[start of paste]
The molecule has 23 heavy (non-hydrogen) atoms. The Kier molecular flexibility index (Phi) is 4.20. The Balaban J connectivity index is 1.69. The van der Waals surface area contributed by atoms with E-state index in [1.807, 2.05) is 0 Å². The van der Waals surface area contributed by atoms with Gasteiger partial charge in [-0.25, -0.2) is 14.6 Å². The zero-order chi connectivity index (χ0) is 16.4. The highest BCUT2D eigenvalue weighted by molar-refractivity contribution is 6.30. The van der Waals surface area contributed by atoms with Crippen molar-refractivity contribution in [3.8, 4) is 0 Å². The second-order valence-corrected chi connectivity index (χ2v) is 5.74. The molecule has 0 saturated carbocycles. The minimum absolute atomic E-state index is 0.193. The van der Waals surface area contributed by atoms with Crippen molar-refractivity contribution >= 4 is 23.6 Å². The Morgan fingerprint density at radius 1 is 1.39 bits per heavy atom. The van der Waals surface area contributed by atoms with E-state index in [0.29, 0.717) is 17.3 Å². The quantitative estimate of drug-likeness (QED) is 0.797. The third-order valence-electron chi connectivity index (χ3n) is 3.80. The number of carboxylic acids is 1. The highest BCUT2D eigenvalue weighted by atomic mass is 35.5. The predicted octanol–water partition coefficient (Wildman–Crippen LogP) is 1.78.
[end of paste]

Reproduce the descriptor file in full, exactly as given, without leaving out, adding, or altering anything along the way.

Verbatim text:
The molecule has 23 heavy (non-hydrogen) atoms. The Kier molecular flexibility index (Phi) is 4.20. The Balaban J connectivity index is 1.69. The van der Waals surface area contributed by atoms with E-state index in [1.807, 2.05) is 0 Å². The van der Waals surface area contributed by atoms with Gasteiger partial charge in [-0.25, -0.2) is 14.6 Å². The zero-order chi connectivity index (χ0) is 16.4. The highest BCUT2D eigenvalue weighted by molar-refractivity contribution is 6.30. The van der Waals surface area contributed by atoms with Crippen molar-refractivity contribution in [3.8, 4) is 0 Å². The second-order valence-corrected chi connectivity index (χ2v) is 5.74. The molecule has 0 saturated carbocycles. The minimum absolute atomic E-state index is 0.193. The van der Waals surface area contributed by atoms with Crippen molar-refractivity contribution >= 4 is 23.6 Å². The Morgan fingerprint density at radius 1 is 1.39 bits per heavy atom. The van der Waals surface area contributed by atoms with E-state index in [0.29, 0.717) is 17.3 Å². The quantitative estimate of drug-likeness (QED) is 0.797. The third-order valence-electron chi connectivity index (χ3n) is 3.80. The number of carboxylic acids is 1. The highest BCUT2D eigenvalue weighted by atomic mass is 35.5. The predicted octanol–water partition coefficient (Wildman–Crippen LogP) is 1.78.